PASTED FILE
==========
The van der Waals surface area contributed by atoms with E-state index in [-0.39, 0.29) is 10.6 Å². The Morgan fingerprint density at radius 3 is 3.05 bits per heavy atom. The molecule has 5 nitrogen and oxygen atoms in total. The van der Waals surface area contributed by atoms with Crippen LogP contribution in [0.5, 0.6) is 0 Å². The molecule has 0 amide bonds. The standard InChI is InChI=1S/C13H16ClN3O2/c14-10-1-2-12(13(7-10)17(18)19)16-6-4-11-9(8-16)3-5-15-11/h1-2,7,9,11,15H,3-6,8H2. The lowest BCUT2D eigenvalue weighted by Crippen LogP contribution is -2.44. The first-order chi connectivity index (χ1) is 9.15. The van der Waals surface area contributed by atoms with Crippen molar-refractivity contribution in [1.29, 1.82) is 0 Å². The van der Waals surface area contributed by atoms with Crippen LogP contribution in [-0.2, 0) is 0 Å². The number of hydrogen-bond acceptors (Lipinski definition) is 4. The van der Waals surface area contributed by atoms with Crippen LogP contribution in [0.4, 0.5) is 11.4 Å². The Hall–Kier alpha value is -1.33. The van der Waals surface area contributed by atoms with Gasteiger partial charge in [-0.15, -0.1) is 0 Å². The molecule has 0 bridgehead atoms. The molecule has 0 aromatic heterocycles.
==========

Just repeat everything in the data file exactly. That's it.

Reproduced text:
The van der Waals surface area contributed by atoms with E-state index in [-0.39, 0.29) is 10.6 Å². The Morgan fingerprint density at radius 3 is 3.05 bits per heavy atom. The molecule has 5 nitrogen and oxygen atoms in total. The van der Waals surface area contributed by atoms with Crippen LogP contribution in [0.5, 0.6) is 0 Å². The molecule has 0 amide bonds. The standard InChI is InChI=1S/C13H16ClN3O2/c14-10-1-2-12(13(7-10)17(18)19)16-6-4-11-9(8-16)3-5-15-11/h1-2,7,9,11,15H,3-6,8H2. The lowest BCUT2D eigenvalue weighted by Crippen LogP contribution is -2.44. The first-order chi connectivity index (χ1) is 9.15. The van der Waals surface area contributed by atoms with Crippen molar-refractivity contribution in [1.29, 1.82) is 0 Å². The van der Waals surface area contributed by atoms with Crippen LogP contribution in [-0.2, 0) is 0 Å². The number of hydrogen-bond acceptors (Lipinski definition) is 4. The van der Waals surface area contributed by atoms with Crippen LogP contribution in [0.4, 0.5) is 11.4 Å². The Hall–Kier alpha value is -1.33. The van der Waals surface area contributed by atoms with Gasteiger partial charge in [-0.15, -0.1) is 0 Å². The molecule has 0 bridgehead atoms. The molecule has 0 aromatic heterocycles.